When Yuri Milner sends hundreds of spaceships to Alpha Centuri to hunt for alien life, they might look a lot like something we’ve seen before.
In a meeting with Popular Science before the announcement, the Russian billionaire produced an example of the technology he’s considering as the basis for the interstellar mission: an extremely small satellite weighing just 1-2 grams, originally funded on Kickstarter.
The starship hardly looks out of the ordinary on Earth—it’s simply a PCB, or printed circuit board, much like the ones in our phones, tablets, TVs, cars, and every other piece of electronics. Fitted with some special modifications, like a sail that catches light to propel the spaceship and sensors to accumulate data, the PCB would be able to withstand 30,000 Gs of acceleration and travel at 20 percent the speed of light.
Zac Manchester, the inventor of this PCB-starship, calls it the KickSat Sprite. But the original design wasn’t actually destined for interstellar travel. The first few missions dreamed by Manchester involved low-Earth orbit, to test the idea of a tiny fleet.
“A lot of really interesting and weird things happen when you make satellites really small,” Manchester said. “Things like solar sailing, that people have been trying to do for decades on big satellites, get almost trivially easy when you get really tiny.”
The small size of the satellite also makes the overall cost more reasonable, says Manchester. He's able to build the today’s version of the Sprite for between $20 and $30, far cheaper than a traditional satellite's cost, which can reach in the multi-millions. You can even build a whole fleet of KickSats for less money than a full-sized one. It can be build to carry any kind of small sensor, including thermometers, magnetometers, gyroscopes, and accelerometers.
“If you look at how much they weigh, how much space they take up, and the cost of launching satellites right now, the launch cost is less than $1,000,” Manchester said. “A start-to-finish space mission the cost of a laptop.”
Through his graduate program at Cornell University, and then after garnering funding the successful Kickstarter campaign, Manchester has been able to attempt two missions so far.
In the first mission led by Cornell, the Sprites were mounted to the exterior of the International Space Station to see how they would hold up against the void of space. They held up, although Manchester said they came back “a little toasted.”
The second mission was funded by Kickstarter and took place on April 18, 2014, and entailed a small pod of Sprites being released while a satellite orbited Earth. The pod, called a KickSat, would open and release the Sprites. However, the deployment of the Sprites was delayed roughly two weeks to make sure the area was clear for a Soyuz launch. During this time, there was a glitch with the the pod’s opening mechanism, and the mission failed. The KickSat burned up in the Earth’s atmosphere on May 14, 2014, just a day before Popular Science first covered the project.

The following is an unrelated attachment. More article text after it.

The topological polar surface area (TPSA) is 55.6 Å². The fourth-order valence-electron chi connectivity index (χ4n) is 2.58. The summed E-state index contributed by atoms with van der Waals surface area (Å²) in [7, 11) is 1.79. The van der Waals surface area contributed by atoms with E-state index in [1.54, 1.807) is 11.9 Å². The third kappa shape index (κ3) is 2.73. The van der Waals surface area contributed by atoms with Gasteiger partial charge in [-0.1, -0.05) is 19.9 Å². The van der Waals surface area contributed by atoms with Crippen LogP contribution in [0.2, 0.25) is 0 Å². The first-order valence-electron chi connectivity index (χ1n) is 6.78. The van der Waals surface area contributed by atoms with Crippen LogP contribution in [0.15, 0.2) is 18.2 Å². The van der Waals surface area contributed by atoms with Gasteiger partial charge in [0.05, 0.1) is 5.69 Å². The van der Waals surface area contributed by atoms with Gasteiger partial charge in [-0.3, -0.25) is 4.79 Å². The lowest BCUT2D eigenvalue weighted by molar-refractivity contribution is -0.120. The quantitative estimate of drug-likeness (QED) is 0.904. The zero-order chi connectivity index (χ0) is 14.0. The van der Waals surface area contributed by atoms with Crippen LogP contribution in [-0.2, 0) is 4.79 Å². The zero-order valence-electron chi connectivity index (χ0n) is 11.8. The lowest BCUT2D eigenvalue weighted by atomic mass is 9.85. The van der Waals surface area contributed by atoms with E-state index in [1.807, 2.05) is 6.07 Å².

However, all this put Manchester on Milner’s radar. Manchester doesn’t know for sure how it happened, but he thinks that Pete Worden, former director of NASA's Ames Research Center, might have recommended KickSat, as he oversaw Manchester’s work while at Ames, and is now joining Milner’s project.
No matter how Milner found out about KickSat, he clearly saw something big in the idea. About a month ago, the billionaire invited Manchester to his home for lunch, to talk about the idea.
“It was a tad intense,” Manchester said. “I think I talked the entire time, but it was because Yuri kept asking questions. He would a technical question and I would answer, and he would have another question immediately after it.”
In our conversation with Milner, he said that the inventor of the spacecraft would be joining the team, and Manchester said he was “on board,” but that the whole process was still unfolding.
Despite this recent development, Manchester is still shooting for a second launch this summer, for KickSat 2. He already has secured a launch with NASA’s CubeSat Launch Initiative, which gives launch opportunities to research projects focused around tiny satellites.
So whether it ever makes it to Alpha Centauri or not, it seems safe to say that the KickSat and other craft like it will play an important role in space exploration and research in the coming years.